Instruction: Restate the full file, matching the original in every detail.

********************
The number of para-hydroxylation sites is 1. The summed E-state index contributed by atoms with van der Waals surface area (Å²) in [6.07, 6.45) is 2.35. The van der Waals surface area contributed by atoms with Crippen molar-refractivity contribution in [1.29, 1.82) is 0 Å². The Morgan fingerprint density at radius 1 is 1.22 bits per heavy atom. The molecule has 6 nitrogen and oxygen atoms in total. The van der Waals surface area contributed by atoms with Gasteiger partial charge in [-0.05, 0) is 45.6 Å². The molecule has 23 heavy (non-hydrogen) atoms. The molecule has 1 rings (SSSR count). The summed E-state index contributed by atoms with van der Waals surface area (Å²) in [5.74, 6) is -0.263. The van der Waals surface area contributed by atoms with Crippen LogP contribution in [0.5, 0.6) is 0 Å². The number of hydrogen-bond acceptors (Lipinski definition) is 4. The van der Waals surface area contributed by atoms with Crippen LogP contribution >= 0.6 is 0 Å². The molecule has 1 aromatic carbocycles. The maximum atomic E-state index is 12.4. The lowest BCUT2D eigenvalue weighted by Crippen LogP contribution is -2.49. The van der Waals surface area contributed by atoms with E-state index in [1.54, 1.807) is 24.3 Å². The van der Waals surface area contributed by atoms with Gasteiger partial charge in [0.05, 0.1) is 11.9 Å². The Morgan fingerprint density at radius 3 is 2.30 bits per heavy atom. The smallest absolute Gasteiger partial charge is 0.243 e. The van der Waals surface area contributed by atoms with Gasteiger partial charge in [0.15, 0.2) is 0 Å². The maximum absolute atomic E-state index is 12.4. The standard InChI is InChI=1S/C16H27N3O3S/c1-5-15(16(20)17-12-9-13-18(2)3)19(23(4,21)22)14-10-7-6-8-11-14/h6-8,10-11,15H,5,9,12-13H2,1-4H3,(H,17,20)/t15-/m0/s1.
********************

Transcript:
The number of para-hydroxylation sites is 1. The summed E-state index contributed by atoms with van der Waals surface area (Å²) in [6.07, 6.45) is 2.35. The van der Waals surface area contributed by atoms with Crippen molar-refractivity contribution in [1.29, 1.82) is 0 Å². The Morgan fingerprint density at radius 1 is 1.22 bits per heavy atom. The molecule has 6 nitrogen and oxygen atoms in total. The van der Waals surface area contributed by atoms with Gasteiger partial charge in [-0.05, 0) is 45.6 Å². The molecule has 23 heavy (non-hydrogen) atoms. The molecule has 1 rings (SSSR count). The summed E-state index contributed by atoms with van der Waals surface area (Å²) in [5.74, 6) is -0.263. The van der Waals surface area contributed by atoms with Crippen LogP contribution in [0.5, 0.6) is 0 Å². The number of hydrogen-bond acceptors (Lipinski definition) is 4. The van der Waals surface area contributed by atoms with Crippen LogP contribution >= 0.6 is 0 Å². The molecule has 1 aromatic carbocycles. The maximum atomic E-state index is 12.4. The lowest BCUT2D eigenvalue weighted by Crippen LogP contribution is -2.49. The van der Waals surface area contributed by atoms with E-state index in [1.54, 1.807) is 24.3 Å². The van der Waals surface area contributed by atoms with Gasteiger partial charge in [0.05, 0.1) is 11.9 Å². The Morgan fingerprint density at radius 3 is 2.30 bits per heavy atom. The smallest absolute Gasteiger partial charge is 0.243 e. The van der Waals surface area contributed by atoms with Gasteiger partial charge in [0.15, 0.2) is 0 Å². The maximum absolute atomic E-state index is 12.4. The standard InChI is InChI=1S/C16H27N3O3S/c1-5-15(16(20)17-12-9-13-18(2)3)19(23(4,21)22)14-10-7-6-8-11-14/h6-8,10-11,15H,5,9,12-13H2,1-4H3,(H,17,20)/t15-/m0/s1.